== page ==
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Category Archives: Demanding Police Accountability

Video: Memphis airport POLICE and disabled ST. JUDE PATIENT FIGHT

A Memphis International Airport security video shows the June 30, 2015 confrontation between security personnel and Hannah Cohen, a St. Jude Children’s Research Hospital patient, that led Cohen to file a federal lawsuit.

MEMPHIS — A Memphis International Airport security video shows the confrontation between security personnel and Hannah Cohen, a St. Jude Children’s Research Hospital patient, that led Cohen to file a federal lawsuit.

The incident happened on June 30, 2015, when Cohen, 19, and her mother, Shirley, went through security at the Memphis airport. The women were traveling back to their Chattanooga home following treatment at the Memphis-based hospital.

The video, obtained by The Commercial Appeal, shows Cohen speaking with several security agents. When one of the agents tries to detain her, Cohen tries to punch the agent, who then slams her to the floor. She then struggles to break free as the agent tries to handcuff her.

According to the lawsuit, an alarm went off when Hannah went through the security screening. She was described as being impaired from radiation treatment and the removal of a brain tumor. The aggressive cancer treatment left the teen with limited ability to talk, walk, stand, see and hear.

“(She) became disoriented and confused by the warning alarm and the actions of the personnel manning the security checkpoint to try to search her person because of her disability. The security personnel failed to recognize that she was confused because of her obvious disability and was unable to cooperate with the search,” the lawsuit said.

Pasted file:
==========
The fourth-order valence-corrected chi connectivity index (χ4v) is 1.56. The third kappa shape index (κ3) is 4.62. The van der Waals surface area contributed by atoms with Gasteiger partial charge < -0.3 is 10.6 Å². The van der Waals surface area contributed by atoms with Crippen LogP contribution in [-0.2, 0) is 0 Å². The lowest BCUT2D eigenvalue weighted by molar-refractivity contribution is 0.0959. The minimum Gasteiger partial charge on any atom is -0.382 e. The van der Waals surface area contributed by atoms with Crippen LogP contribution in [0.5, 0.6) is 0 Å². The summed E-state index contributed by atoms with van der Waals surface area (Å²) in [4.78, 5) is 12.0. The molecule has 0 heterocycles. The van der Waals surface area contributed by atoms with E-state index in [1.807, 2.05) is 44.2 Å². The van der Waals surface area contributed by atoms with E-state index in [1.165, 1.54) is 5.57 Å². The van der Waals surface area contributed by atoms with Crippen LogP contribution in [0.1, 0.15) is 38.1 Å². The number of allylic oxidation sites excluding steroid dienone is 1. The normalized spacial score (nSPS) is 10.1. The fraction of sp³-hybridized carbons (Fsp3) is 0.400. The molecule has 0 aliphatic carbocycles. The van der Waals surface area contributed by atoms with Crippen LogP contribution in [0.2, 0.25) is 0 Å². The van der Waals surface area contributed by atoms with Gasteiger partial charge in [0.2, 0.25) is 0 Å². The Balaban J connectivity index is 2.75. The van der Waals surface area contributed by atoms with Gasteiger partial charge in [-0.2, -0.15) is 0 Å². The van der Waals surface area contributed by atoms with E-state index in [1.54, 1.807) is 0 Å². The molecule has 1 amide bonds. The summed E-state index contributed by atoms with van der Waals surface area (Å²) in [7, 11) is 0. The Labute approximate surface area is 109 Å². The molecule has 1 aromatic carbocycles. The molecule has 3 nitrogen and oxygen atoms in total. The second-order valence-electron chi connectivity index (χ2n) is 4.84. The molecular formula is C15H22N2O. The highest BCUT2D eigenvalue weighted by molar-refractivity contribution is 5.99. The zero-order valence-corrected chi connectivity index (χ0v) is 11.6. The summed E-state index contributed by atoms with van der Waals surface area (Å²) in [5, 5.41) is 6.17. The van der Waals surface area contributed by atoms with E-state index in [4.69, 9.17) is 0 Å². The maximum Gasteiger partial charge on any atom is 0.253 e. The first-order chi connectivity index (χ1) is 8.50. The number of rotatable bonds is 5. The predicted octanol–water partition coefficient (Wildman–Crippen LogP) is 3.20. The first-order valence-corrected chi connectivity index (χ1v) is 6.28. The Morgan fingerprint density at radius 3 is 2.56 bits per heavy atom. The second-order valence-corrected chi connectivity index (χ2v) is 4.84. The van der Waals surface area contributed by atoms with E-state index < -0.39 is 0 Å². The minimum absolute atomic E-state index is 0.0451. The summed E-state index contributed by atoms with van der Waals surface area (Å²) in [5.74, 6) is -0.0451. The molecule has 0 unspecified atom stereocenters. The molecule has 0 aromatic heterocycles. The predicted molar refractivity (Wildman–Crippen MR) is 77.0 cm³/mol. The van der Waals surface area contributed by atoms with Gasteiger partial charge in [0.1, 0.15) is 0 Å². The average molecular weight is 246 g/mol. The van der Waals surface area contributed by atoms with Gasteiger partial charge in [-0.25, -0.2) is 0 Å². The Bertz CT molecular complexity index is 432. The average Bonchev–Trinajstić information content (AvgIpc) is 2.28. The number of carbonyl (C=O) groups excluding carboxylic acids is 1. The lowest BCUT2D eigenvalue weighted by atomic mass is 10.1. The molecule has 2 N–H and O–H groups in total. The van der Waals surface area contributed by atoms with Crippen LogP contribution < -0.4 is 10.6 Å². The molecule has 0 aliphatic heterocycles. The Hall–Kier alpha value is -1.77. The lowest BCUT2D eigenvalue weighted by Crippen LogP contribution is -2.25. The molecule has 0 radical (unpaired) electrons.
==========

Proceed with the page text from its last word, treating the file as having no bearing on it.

Transportation Security Administration and Memphis International Airport Police Department personnel were manning the checkpoint, according to the lawsuit filed several weeks ago.

Her mother tried repeatedly to tell personnel about Cohen’s brain tumor and disabilities, according to the lawsuit.

Her daughter, who had been under anesthesia the day before, is blind in her left eye and deaf in her left ear, Shirley Cohen said.

Two guards grabbed her daughter from both sides, the mother said.

“It freaked her out,” she told The Commercial Appeal. “They didn’t listen to me at all. When they grabbed her, it scared her, and she was trying to get away from them. The next thing I know, one of them slammed her down on the floor and busted her head open. There was blood everywhere.”

Security personnel arrested Hannah Cohen on allegations she lashed out and hit an officer in the shoulder, chest and face.

She had refused to go through additional screening or leave the checkpoint, an airport police report states. The officer was not injured, according to the report. All charges against Cohen were later dropped, according to the lawsuit.